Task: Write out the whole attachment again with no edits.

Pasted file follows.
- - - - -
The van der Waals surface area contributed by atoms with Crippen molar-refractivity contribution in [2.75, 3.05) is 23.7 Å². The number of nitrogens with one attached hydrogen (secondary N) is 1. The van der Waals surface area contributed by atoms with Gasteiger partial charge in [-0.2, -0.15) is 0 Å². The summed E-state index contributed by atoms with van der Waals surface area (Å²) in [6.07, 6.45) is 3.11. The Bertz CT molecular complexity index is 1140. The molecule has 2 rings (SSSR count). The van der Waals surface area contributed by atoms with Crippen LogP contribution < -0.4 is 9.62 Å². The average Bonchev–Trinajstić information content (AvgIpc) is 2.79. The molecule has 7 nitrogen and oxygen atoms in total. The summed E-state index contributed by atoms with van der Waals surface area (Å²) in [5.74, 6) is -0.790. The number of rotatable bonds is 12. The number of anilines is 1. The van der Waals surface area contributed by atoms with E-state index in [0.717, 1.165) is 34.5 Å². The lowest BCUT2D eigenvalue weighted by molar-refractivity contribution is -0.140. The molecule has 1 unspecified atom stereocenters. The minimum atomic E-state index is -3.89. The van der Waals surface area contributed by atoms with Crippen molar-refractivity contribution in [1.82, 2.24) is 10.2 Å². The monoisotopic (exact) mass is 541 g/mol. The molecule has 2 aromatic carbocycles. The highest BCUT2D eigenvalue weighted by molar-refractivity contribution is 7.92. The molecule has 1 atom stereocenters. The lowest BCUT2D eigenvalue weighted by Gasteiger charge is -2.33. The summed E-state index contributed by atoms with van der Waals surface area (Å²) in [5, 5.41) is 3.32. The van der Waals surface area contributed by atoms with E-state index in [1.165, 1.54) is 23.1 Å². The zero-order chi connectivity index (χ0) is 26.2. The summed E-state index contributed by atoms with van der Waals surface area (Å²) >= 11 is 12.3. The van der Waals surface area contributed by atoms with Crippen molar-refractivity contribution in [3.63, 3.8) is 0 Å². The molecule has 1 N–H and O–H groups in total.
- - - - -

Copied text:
The van der Waals surface area contributed by atoms with Crippen molar-refractivity contribution in [2.75, 3.05) is 23.7 Å². The number of nitrogens with one attached hydrogen (secondary N) is 1. The van der Waals surface area contributed by atoms with Gasteiger partial charge in [-0.2, -0.15) is 0 Å². The summed E-state index contributed by atoms with van der Waals surface area (Å²) in [6.07, 6.45) is 3.11. The Bertz CT molecular complexity index is 1140. The molecule has 2 rings (SSSR count). The van der Waals surface area contributed by atoms with Crippen LogP contribution < -0.4 is 9.62 Å². The average Bonchev–Trinajstić information content (AvgIpc) is 2.79. The molecule has 7 nitrogen and oxygen atoms in total. The summed E-state index contributed by atoms with van der Waals surface area (Å²) in [5.74, 6) is -0.790. The number of rotatable bonds is 12. The number of anilines is 1. The van der Waals surface area contributed by atoms with E-state index in [0.717, 1.165) is 34.5 Å². The lowest BCUT2D eigenvalue weighted by molar-refractivity contribution is -0.140. The molecule has 1 unspecified atom stereocenters. The minimum atomic E-state index is -3.89. The van der Waals surface area contributed by atoms with Crippen molar-refractivity contribution in [1.82, 2.24) is 10.2 Å². The monoisotopic (exact) mass is 541 g/mol. The molecule has 2 aromatic carbocycles. The highest BCUT2D eigenvalue weighted by molar-refractivity contribution is 7.92. The molecule has 1 atom stereocenters. The lowest BCUT2D eigenvalue weighted by Gasteiger charge is -2.33. The summed E-state index contributed by atoms with van der Waals surface area (Å²) in [5, 5.41) is 3.32. The van der Waals surface area contributed by atoms with E-state index in [1.165, 1.54) is 23.1 Å². The zero-order chi connectivity index (χ0) is 26.2. The summed E-state index contributed by atoms with van der Waals surface area (Å²) >= 11 is 12.3. The van der Waals surface area contributed by atoms with Crippen molar-refractivity contribution in [3.63, 3.8) is 0 Å². The molecule has 1 N–H and O–H groups in total.